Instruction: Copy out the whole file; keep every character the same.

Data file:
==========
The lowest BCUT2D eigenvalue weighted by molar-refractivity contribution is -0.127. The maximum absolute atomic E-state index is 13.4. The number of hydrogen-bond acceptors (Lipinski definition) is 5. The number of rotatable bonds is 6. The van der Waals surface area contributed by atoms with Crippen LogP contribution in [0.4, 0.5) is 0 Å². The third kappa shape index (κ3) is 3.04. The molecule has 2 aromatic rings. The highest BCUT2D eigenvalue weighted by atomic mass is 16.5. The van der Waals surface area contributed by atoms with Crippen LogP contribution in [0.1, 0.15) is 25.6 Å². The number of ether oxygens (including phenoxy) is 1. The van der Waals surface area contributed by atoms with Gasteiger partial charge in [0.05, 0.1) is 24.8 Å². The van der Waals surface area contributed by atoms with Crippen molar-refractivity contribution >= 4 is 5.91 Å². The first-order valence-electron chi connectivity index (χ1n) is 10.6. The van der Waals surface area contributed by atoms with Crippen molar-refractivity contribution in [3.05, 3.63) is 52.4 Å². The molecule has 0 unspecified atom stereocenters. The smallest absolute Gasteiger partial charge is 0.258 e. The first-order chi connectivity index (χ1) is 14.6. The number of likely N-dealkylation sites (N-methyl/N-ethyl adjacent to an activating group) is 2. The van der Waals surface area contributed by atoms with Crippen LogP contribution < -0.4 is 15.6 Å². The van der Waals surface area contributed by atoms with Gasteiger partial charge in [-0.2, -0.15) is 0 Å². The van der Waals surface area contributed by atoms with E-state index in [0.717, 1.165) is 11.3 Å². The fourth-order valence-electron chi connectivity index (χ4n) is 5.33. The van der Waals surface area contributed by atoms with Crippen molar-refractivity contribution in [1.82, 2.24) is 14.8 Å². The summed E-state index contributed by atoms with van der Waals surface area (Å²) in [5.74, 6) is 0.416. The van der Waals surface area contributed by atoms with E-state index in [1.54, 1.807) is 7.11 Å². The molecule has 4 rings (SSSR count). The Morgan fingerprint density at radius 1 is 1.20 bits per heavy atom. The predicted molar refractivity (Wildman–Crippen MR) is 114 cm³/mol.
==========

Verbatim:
The lowest BCUT2D eigenvalue weighted by molar-refractivity contribution is -0.127. The maximum absolute atomic E-state index is 13.4. The number of hydrogen-bond acceptors (Lipinski definition) is 5. The number of rotatable bonds is 6. The van der Waals surface area contributed by atoms with Crippen LogP contribution in [0.4, 0.5) is 0 Å². The third kappa shape index (κ3) is 3.04. The molecule has 2 aromatic rings. The highest BCUT2D eigenvalue weighted by atomic mass is 16.5. The van der Waals surface area contributed by atoms with Crippen LogP contribution in [0.1, 0.15) is 25.6 Å². The number of ether oxygens (including phenoxy) is 1. The van der Waals surface area contributed by atoms with Gasteiger partial charge in [0.05, 0.1) is 24.8 Å². The van der Waals surface area contributed by atoms with Crippen molar-refractivity contribution >= 4 is 5.91 Å². The first-order valence-electron chi connectivity index (χ1n) is 10.6. The van der Waals surface area contributed by atoms with Crippen molar-refractivity contribution in [3.05, 3.63) is 52.4 Å². The molecule has 0 unspecified atom stereocenters. The smallest absolute Gasteiger partial charge is 0.258 e. The first-order chi connectivity index (χ1) is 14.6. The number of likely N-dealkylation sites (N-methyl/N-ethyl adjacent to an activating group) is 2. The van der Waals surface area contributed by atoms with Crippen LogP contribution < -0.4 is 15.6 Å². The van der Waals surface area contributed by atoms with Gasteiger partial charge in [-0.2, -0.15) is 0 Å². The van der Waals surface area contributed by atoms with E-state index in [0.717, 1.165) is 11.3 Å². The fourth-order valence-electron chi connectivity index (χ4n) is 5.33. The van der Waals surface area contributed by atoms with Crippen molar-refractivity contribution in [1.82, 2.24) is 14.8 Å². The summed E-state index contributed by atoms with van der Waals surface area (Å²) in [5.74, 6) is 0.416. The van der Waals surface area contributed by atoms with E-state index in [1.54, 1.807) is 7.11 Å². The molecule has 4 rings (SSSR count). The Morgan fingerprint density at radius 1 is 1.20 bits per heavy atom. The predicted molar refractivity (Wildman–Crippen MR) is 114 cm³/mol.